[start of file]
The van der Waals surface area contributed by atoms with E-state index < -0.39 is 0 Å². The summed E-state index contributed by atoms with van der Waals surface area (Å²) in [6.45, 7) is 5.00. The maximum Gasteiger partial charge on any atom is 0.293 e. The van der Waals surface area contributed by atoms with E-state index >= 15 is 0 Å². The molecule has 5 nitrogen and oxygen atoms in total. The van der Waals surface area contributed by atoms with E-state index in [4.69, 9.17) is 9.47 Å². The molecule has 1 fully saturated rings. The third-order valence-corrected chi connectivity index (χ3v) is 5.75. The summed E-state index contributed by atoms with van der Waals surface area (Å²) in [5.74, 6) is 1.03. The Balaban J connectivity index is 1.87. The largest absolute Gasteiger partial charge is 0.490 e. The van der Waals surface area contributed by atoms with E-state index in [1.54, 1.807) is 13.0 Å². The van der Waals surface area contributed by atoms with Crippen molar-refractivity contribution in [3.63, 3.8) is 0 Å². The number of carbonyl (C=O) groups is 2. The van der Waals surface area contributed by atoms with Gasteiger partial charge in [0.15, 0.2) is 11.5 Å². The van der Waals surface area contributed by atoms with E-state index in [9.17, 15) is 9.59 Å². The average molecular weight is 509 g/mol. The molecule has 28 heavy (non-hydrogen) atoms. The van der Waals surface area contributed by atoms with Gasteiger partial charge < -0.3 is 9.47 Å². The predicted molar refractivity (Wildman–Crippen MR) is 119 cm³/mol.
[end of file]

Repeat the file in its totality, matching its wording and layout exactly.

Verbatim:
The van der Waals surface area contributed by atoms with E-state index < -0.39 is 0 Å². The summed E-state index contributed by atoms with van der Waals surface area (Å²) in [6.45, 7) is 5.00. The maximum Gasteiger partial charge on any atom is 0.293 e. The van der Waals surface area contributed by atoms with E-state index >= 15 is 0 Å². The molecule has 5 nitrogen and oxygen atoms in total. The van der Waals surface area contributed by atoms with E-state index in [4.69, 9.17) is 9.47 Å². The molecule has 1 fully saturated rings. The third-order valence-corrected chi connectivity index (χ3v) is 5.75. The summed E-state index contributed by atoms with van der Waals surface area (Å²) in [5.74, 6) is 1.03. The Balaban J connectivity index is 1.87. The largest absolute Gasteiger partial charge is 0.490 e. The van der Waals surface area contributed by atoms with E-state index in [1.54, 1.807) is 13.0 Å². The van der Waals surface area contributed by atoms with Crippen molar-refractivity contribution in [3.63, 3.8) is 0 Å². The number of carbonyl (C=O) groups is 2. The van der Waals surface area contributed by atoms with Gasteiger partial charge in [0.15, 0.2) is 11.5 Å². The van der Waals surface area contributed by atoms with E-state index in [9.17, 15) is 9.59 Å². The average molecular weight is 509 g/mol. The molecule has 28 heavy (non-hydrogen) atoms. The van der Waals surface area contributed by atoms with Gasteiger partial charge < -0.3 is 9.47 Å². The predicted molar refractivity (Wildman–Crippen MR) is 119 cm³/mol.